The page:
Meat ad insulting to Hare Krishnas, appeal board rules

An advertisement featuring a group of dancing, chanting butchers praising red meat was “extremely derogatory and insulting to Hare Krishnas“, the Advertising Standards Complaints Appeal Board has ruled.

The New Zealand Beef and Lamb Marketing Bureau appealed the original decision in March 2003 by the Advertising Standards Complaints Board on grounds that too much weight had been given to the number of complaints (which included a petition), without any consideration of their individual merits.

The act allowed for “humorous and satirical treatment of groups within the community”, the advertiser argued in a letter to the chairman in May last year.

There was no independent evidence to support the link drawn by the board “between the chanting and singing the praises of red meat as belittling both followers of Hare Krishna and vegetarians’ belief in not eating meat”, the submission read.

“The current Kiwi Bacon advertisement is far less subtle in its view of vegetarians.”

However, the chairman refused to overturn the ruling and rejected the application for an appeal.

A solicitor from the Meat Industry Association, acting for the advertiser, then appealed the chairman’s ruling, claiming it was “in the interests of natural justice that a person other than the person who made or partly made the initial determination should decide whether grounds for an appeal are met”.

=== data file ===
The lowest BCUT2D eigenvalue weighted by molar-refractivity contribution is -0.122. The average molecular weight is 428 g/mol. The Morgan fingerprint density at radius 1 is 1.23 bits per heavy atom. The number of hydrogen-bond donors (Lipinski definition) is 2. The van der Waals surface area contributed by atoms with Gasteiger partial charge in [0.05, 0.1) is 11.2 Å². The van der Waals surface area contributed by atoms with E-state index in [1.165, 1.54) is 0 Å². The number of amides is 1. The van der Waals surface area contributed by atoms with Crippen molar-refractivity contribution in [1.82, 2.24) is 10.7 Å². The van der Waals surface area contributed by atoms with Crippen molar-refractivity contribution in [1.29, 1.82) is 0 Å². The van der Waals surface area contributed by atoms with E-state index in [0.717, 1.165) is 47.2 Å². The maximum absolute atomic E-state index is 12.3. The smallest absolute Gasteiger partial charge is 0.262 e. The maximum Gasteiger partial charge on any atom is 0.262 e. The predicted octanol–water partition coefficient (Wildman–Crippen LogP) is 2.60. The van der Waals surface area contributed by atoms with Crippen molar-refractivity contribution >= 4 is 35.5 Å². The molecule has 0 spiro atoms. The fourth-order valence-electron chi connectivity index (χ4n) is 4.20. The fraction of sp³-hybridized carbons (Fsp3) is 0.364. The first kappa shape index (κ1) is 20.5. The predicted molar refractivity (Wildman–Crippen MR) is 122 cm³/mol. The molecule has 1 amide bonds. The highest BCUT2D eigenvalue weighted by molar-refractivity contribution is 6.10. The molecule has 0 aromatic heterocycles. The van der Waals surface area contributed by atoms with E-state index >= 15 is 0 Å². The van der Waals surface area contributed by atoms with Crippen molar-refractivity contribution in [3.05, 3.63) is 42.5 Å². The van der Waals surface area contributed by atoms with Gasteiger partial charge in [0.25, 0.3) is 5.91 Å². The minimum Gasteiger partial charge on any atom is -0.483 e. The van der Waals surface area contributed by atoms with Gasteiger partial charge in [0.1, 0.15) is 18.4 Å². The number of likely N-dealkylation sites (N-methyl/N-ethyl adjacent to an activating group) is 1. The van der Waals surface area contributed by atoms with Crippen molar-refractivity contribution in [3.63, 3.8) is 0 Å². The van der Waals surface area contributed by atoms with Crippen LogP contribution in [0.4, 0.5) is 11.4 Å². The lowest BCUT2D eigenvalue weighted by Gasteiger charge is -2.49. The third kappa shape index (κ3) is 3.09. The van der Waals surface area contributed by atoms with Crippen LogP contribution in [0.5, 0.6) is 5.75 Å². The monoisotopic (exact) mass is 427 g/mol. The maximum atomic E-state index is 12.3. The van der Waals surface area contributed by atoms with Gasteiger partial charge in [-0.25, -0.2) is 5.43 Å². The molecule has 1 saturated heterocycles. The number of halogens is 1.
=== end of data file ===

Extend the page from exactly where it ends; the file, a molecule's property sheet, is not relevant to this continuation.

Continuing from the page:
But the Appeal Board’s ruling, released today, said the board could rule even if only one complaint had been received.

Research in Australia, showing a positive response by consumers to the advertisement, had no relevance in New Zealand, it said.

Previous decisions to uphold complaints showed there was “a difference between New Zealand and Australian attitudes as to what constituted offensiveness”.

“The Appeal Board was in no doubt that the intonation, rhythm, chanting and instrumentation of the butchers dancing down the street was evocative of the Hare Krishna movement….

“Taking into account that Hare Krishnas had vegetarian dietary habits and considered the cow to be a sacred animal, the advertisement… was extremely derogatory and insulting to Hare Krishnas.”

Accordingly, the Appeal Board upheld the Complaints Board’s decision that the depiction was “not saved by humour”, and ruled that the appeal be dismissed.

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